Number of Americans with Untreated Diabetes on the Rise

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By : Suvarna Sheth

According to the Centers for Disease Control National Diabetes Statistics Report from 2017, 7.2 million or 23.8% of Americans have diabetes but are untreated.  They are either not aware or do not report having diabetes.

While a diabetes diagnosis may be alarming, it is a metabolic condition that can be treated with lifestyle changes with respect to exercise and diet.  What’s more, the condition can even be reversed.

If left undiagnosed or untreated, however, diabetes can result in metabolic melt-down.  Even poorly controlled diabetes can cause serious and problems.

Dr. Ping Wang, endocrinologist and Director, UC Irvine Health Diabetes Center, says that cardiovascular disease is the most common and severe complication of diabetes he comes across in his practice.

“80% of diabetes patients pass away due to cardiovascular diseases such as heart attack and stroke,” says Wang. “There will be an increased incidence of heart attack and stroke if diabetes is left uncontrolled.”

He explains there are other diabetes complications as well such as diabetic retinopathy, kidney damage, neuropathy, and more.  But out of all the complications, cardiovascular disease is the most common.

As far as the statistics from the CDC National Diabetes Statistics Report, Wang says part of the reason so many people are undiagnosed is that diabetes is not symptomatic.

“At least in initial stages, when the blood sugar is high, you don’t notice any symptoms,” he explains.  Even after people are treated, they feel better, other than feeling a little bit tired, they do not notice any other symptoms.”

Are Screening Guidelines Accurate?

Wang believes current screening guidelines are accurate, however, he says precautions could be more intense for people who have risk factors for developing diabetes.

Common risk factors include having a family history, being overweight, leading a sedentary lifestyle, or having gestational diabetes.

Wang sees a fair amount of his patients ignoring their diabetes diagnosis, just like many patients with high blood pressure and high cholesterol do.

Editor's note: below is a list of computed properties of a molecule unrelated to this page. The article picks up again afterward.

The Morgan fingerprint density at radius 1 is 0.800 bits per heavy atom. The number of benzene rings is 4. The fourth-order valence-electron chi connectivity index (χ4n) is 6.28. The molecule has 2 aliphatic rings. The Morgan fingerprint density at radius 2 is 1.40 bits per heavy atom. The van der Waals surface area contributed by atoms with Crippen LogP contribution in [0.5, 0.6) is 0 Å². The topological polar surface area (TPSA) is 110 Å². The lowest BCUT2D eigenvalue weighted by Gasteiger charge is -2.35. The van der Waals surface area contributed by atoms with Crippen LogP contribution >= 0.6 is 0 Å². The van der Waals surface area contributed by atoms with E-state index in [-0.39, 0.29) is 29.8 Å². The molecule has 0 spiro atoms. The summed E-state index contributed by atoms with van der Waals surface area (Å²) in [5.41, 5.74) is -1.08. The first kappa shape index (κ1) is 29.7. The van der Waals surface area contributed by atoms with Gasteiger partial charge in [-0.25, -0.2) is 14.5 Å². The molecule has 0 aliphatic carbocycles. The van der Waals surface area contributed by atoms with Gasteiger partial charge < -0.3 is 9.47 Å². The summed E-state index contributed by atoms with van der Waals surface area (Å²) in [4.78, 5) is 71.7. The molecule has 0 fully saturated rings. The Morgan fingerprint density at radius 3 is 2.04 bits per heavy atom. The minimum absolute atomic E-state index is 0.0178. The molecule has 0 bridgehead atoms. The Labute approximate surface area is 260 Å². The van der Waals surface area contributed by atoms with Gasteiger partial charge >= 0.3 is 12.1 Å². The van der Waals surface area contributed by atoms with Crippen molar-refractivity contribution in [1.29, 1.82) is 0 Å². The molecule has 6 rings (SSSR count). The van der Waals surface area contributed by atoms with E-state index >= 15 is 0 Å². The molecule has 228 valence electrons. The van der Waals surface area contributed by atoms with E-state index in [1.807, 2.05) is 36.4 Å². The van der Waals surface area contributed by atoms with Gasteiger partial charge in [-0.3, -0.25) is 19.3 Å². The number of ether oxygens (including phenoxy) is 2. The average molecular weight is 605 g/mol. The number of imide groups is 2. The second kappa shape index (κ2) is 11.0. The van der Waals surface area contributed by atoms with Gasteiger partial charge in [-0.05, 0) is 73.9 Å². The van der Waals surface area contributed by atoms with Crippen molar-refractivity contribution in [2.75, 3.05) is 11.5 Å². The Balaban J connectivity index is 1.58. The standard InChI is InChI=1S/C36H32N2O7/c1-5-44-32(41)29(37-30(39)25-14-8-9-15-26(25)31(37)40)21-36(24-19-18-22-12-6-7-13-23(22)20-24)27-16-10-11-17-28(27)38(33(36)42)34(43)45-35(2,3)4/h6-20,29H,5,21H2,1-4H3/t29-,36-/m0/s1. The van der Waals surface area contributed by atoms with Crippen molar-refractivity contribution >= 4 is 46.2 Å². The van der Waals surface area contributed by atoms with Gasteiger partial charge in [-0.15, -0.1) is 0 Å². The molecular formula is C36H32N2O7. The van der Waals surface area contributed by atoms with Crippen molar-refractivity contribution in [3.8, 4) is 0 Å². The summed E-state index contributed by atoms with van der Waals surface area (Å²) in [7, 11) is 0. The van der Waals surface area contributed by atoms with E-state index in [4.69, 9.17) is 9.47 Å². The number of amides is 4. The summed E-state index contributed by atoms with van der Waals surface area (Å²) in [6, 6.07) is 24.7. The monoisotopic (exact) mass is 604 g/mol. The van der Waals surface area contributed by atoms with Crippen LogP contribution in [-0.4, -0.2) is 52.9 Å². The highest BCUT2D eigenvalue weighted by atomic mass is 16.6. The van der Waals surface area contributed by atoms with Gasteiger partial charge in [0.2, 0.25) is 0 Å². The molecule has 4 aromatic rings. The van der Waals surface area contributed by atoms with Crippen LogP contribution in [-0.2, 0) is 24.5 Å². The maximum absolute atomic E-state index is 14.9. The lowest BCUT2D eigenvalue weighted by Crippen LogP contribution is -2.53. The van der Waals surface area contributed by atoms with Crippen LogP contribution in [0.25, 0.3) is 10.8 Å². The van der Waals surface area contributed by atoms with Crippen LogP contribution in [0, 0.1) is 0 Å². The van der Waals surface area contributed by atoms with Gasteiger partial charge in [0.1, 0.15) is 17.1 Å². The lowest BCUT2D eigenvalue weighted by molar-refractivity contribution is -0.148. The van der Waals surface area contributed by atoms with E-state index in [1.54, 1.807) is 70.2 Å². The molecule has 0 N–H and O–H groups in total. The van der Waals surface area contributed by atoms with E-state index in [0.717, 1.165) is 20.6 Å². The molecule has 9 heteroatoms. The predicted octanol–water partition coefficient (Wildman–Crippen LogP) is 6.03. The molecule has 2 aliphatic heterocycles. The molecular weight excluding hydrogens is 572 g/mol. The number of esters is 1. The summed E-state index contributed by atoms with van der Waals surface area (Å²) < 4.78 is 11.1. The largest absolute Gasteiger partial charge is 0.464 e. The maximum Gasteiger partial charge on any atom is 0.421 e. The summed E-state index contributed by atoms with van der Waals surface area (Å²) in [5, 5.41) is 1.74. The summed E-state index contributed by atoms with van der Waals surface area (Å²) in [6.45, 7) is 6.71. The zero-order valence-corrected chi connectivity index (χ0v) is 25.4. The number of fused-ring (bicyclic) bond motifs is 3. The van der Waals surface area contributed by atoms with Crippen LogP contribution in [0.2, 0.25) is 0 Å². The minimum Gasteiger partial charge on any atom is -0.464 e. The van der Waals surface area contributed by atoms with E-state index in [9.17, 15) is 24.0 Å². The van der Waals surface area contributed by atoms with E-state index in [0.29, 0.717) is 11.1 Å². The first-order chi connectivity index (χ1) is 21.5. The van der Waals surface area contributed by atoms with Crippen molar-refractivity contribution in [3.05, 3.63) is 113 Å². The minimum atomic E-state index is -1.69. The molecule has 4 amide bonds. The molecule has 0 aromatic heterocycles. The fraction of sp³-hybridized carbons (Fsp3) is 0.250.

He notes only 7% of patients actually have all three markers under control, (glucose, blood pressure, and cholesterol).  “Single digit,” he emphasizes.

Again, because patients are not seeing an immediate impact of the disease, they are becoming laid back and more relaxed in terms of preventing the disease from progression.

Many times, people don’t realize the seriousness of complications that arise from not controlling their diabetes.  “Perhaps collectively, we as physicians are not doing a good enough job educating diabetic patients,” Wang suggests.

He says, in today’s environment, everything is fast-paced and physicians are too busy focusing on obtuse problems rather than chronic disease prevention.  “It’s the physician’s job to promote public awareness about diabetes and prevent people from getting diabetes,” he says.  “It’s a public health issue, it’s not a problem on an individual doctor or individual patient-level.

Wang says type 2 diabetes has some genetic component.  However, unlike type 1 diabetes, 50% of type 2 diabetes can be prevented just by paying attention to your lifestyle: controlling your weight, and by exercising.

As far as following popular diet trends, Wang suggests as long as you achieve your goal weight, then you have maximized your goal of preventing diabetes.

Americans need to realize diabetes has reached an epidemic stage in society, but there are ways it can be prevented further.   There are also very good treatments available for people suffering from diabetes that shouldn’t be ignored.  He urges all Americans to create a partnership with your healthcare provider to help you achieve your best life.